Published in 1929, A High Wind in Jamaica tells the story of a group of British children living in Jamaica. After surviving a hurricane, their parents decide that England would be a safer place to grow up. The voyage home, however, is disrupted by some kidnapping pirates. These buccaneers are a motley crew, struggling to make a living at a time when Caribbean piracy has ceased to be economically viable. The world is changing. The children’s personal worlds are changing since they are variously on the border between babyhood and childhood, or between childhood and adult life. In the wider world, steamers are beginning to replace sailing ships, and law is replacing piracy. In many ways this book covers the same ground as a Western, set in a similar historical period, charting the same struggle between frontier life and the encroachment of civilisation.
The frontier is an unsettling, ambivalent place. Freedoms are passing, structures are rising. You might regret disappearing liberty, at the same time as welcoming a new order which dissuades a disaffected rancher from shooting you because he didn’t like the way you looked at him. Right and wrong are tricky concepts in the Wild West, and on the seas of the Caribbean as portrayed in A High Wind. It’s difficult to work out if the old world is innocent and good, or a place of primal violence. There are some very murky moral conundrums involving the pirates, who, whilst becoming sympathetic characters, nevertheless occasionally teeter on the borderline of child abuse. Similarly it’s difficult to work out if on-coming civilisation is sophisticated in its justice, or fatally deluded in its rules which do not accommodate the complexity of life.
These conundrums continue even today. The past is seen as a simpler age, viewed with a nostalgia, causing people to visit National Trust Properties, and buy vinyl records. At the same time, there is also a marked tendency to reinterpret the past in a negative way, to revisit past behaviour and find it unacceptable. Actual malicious behaviour has been uncovered, while at the other extreme a pop star accused of historical offences has had his house raided on national television before any wrong-doing had been established, and against whom charges were later dropped. Reminiscent of this situation have been controversies involving false memory syndrome where innocent behaviour is corrupted by later suggestion. This tension between actual bad behaviour and later reinterpretation by misguided moral guardians is a powerful theme in A High Wind, making it feel very contemporary. This is a book where events are reinterpreted according to new labels placed on them. The High Wind of the title refers to the Jamaican storm early in the story, during which the children seem more worried about their pet tabby cat, chased by local wild cats, than about their house collapsing around them. It is only later when the term hurricane is applied to the high wind that it becomes truly significant and threatening. I suppose the modern parallel would be the UK Met Office’s decision in 2013 to extend to normal storms the convention of labelling hurricanes with human names. What in the past was a gale blowing off the Atlantic, has now become something more sinister, a danger dramatised and personified.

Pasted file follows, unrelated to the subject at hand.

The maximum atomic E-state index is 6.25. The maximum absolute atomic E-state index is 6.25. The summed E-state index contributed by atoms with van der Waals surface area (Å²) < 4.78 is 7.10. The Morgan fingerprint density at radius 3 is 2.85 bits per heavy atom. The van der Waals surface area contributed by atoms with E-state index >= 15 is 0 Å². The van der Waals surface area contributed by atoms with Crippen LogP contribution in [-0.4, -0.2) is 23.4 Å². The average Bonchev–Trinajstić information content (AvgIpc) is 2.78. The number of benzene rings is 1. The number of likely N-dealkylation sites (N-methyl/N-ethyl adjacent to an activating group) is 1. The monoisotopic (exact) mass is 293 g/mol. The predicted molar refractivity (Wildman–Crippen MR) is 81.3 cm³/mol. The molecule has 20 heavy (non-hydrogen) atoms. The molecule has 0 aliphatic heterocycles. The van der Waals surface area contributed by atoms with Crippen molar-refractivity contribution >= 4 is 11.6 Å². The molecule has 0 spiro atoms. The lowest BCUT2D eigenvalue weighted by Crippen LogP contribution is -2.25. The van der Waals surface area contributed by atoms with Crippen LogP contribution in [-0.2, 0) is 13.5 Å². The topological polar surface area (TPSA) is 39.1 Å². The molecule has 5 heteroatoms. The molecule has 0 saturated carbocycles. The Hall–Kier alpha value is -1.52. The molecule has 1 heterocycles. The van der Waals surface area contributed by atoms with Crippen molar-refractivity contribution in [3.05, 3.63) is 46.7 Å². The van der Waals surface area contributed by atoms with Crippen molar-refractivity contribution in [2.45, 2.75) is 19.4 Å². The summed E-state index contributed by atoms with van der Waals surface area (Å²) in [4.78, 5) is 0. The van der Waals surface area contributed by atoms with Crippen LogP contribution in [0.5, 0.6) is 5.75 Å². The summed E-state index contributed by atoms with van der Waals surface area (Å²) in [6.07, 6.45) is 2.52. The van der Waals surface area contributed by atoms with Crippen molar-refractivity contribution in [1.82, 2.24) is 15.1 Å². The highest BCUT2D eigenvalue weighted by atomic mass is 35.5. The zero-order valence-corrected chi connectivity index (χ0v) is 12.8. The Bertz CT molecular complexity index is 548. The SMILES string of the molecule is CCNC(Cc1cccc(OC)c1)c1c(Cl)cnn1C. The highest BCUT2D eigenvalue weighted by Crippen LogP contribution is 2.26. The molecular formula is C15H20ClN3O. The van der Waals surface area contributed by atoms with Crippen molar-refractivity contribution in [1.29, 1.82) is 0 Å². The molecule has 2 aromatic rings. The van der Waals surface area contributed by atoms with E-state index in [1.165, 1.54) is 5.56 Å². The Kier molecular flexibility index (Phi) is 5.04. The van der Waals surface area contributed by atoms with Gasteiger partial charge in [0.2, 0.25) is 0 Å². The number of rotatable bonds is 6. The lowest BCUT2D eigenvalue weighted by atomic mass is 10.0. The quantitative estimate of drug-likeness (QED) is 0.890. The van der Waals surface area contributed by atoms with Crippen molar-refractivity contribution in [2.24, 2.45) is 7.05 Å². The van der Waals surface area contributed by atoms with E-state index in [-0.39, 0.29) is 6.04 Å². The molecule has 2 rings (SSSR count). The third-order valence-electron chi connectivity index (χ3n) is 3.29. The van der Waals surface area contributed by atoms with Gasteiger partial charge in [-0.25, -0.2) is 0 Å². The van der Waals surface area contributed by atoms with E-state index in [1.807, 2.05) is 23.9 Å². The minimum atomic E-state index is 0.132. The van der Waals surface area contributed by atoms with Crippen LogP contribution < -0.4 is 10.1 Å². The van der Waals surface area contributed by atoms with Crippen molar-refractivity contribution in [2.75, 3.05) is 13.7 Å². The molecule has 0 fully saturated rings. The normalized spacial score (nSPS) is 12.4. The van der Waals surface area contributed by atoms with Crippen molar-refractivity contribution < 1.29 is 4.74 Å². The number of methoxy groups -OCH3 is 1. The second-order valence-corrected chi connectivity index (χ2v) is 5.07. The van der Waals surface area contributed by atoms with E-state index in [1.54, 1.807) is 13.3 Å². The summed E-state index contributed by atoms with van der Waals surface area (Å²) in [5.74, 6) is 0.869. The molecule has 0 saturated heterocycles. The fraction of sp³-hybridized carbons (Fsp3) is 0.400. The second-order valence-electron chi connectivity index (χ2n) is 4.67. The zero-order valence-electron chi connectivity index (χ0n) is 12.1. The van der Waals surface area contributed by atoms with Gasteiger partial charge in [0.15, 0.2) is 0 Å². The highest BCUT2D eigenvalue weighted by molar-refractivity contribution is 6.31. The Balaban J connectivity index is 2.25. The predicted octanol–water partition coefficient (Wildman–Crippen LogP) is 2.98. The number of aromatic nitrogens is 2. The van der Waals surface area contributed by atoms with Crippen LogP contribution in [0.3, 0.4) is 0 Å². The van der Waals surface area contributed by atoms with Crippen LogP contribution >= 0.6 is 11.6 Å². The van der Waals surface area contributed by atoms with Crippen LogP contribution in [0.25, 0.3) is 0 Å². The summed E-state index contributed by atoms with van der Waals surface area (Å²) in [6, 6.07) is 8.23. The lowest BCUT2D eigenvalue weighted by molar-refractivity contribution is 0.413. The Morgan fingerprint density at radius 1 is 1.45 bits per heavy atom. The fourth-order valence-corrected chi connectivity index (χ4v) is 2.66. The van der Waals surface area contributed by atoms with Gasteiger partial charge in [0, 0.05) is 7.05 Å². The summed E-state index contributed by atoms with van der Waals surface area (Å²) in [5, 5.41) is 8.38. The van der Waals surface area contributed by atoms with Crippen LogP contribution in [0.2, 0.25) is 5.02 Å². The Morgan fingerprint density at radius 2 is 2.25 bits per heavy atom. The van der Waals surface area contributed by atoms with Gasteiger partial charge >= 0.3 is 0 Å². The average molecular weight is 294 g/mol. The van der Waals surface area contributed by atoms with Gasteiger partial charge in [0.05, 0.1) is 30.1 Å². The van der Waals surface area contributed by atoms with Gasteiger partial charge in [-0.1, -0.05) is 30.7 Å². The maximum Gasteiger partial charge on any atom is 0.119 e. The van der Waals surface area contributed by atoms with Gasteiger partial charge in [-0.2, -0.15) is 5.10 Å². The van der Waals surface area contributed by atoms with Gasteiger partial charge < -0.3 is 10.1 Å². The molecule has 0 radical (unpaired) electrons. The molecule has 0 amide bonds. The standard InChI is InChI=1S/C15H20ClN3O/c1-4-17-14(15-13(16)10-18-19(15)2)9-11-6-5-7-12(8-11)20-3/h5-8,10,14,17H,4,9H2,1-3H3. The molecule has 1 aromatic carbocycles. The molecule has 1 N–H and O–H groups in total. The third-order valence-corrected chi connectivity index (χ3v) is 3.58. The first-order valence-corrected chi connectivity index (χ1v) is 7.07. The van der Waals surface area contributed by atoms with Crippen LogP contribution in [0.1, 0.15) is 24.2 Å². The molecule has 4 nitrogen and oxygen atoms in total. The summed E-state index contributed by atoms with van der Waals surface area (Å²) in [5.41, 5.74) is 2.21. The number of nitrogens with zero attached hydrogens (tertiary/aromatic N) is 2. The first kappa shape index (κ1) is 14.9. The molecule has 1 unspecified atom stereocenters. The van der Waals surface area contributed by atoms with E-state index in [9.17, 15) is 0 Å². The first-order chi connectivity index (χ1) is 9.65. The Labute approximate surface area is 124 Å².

A High Wind is a very interesting book, with beautiful descriptive passages. It left me unsettled and reassured in equal measure – unsettled that the winds of morality are so treacherous and unpredictable, reassured that the storm might not be as bad as it seems.